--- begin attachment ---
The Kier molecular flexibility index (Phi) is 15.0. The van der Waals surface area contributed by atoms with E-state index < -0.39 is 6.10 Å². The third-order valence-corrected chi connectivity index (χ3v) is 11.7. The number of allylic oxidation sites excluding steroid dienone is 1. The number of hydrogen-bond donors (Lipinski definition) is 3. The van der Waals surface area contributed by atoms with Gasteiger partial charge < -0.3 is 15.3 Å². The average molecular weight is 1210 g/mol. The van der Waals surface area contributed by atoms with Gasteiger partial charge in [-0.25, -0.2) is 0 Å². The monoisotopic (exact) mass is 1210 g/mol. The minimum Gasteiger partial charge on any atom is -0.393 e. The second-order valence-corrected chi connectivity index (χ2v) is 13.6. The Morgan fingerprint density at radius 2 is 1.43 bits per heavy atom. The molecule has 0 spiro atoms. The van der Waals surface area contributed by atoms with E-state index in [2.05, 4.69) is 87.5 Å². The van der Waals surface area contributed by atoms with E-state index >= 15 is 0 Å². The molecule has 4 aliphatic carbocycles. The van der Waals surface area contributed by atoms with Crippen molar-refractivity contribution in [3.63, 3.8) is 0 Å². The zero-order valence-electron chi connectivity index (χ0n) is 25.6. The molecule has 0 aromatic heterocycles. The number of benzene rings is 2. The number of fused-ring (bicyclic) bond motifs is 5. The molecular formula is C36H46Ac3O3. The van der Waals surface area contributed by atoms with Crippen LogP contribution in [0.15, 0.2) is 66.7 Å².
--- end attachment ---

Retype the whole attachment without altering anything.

The Kier molecular flexibility index (Phi) is 15.0. The van der Waals surface area contributed by atoms with E-state index < -0.39 is 6.10 Å². The third-order valence-corrected chi connectivity index (χ3v) is 11.7. The number of allylic oxidation sites excluding steroid dienone is 1. The number of hydrogen-bond donors (Lipinski definition) is 3. The van der Waals surface area contributed by atoms with Gasteiger partial charge < -0.3 is 15.3 Å². The average molecular weight is 1210 g/mol. The van der Waals surface area contributed by atoms with Gasteiger partial charge in [-0.25, -0.2) is 0 Å². The monoisotopic (exact) mass is 1210 g/mol. The minimum Gasteiger partial charge on any atom is -0.393 e. The second-order valence-corrected chi connectivity index (χ2v) is 13.6. The Morgan fingerprint density at radius 2 is 1.43 bits per heavy atom. The molecule has 0 spiro atoms. The van der Waals surface area contributed by atoms with E-state index in [2.05, 4.69) is 87.5 Å². The van der Waals surface area contributed by atoms with E-state index >= 15 is 0 Å². The molecule has 4 aliphatic carbocycles. The van der Waals surface area contributed by atoms with Crippen molar-refractivity contribution in [3.63, 3.8) is 0 Å². The zero-order valence-electron chi connectivity index (χ0n) is 25.6. The molecule has 0 aromatic heterocycles. The number of benzene rings is 2. The number of fused-ring (bicyclic) bond motifs is 5. The molecular formula is C36H46Ac3O3. The van der Waals surface area contributed by atoms with Crippen LogP contribution in [0.15, 0.2) is 66.7 Å².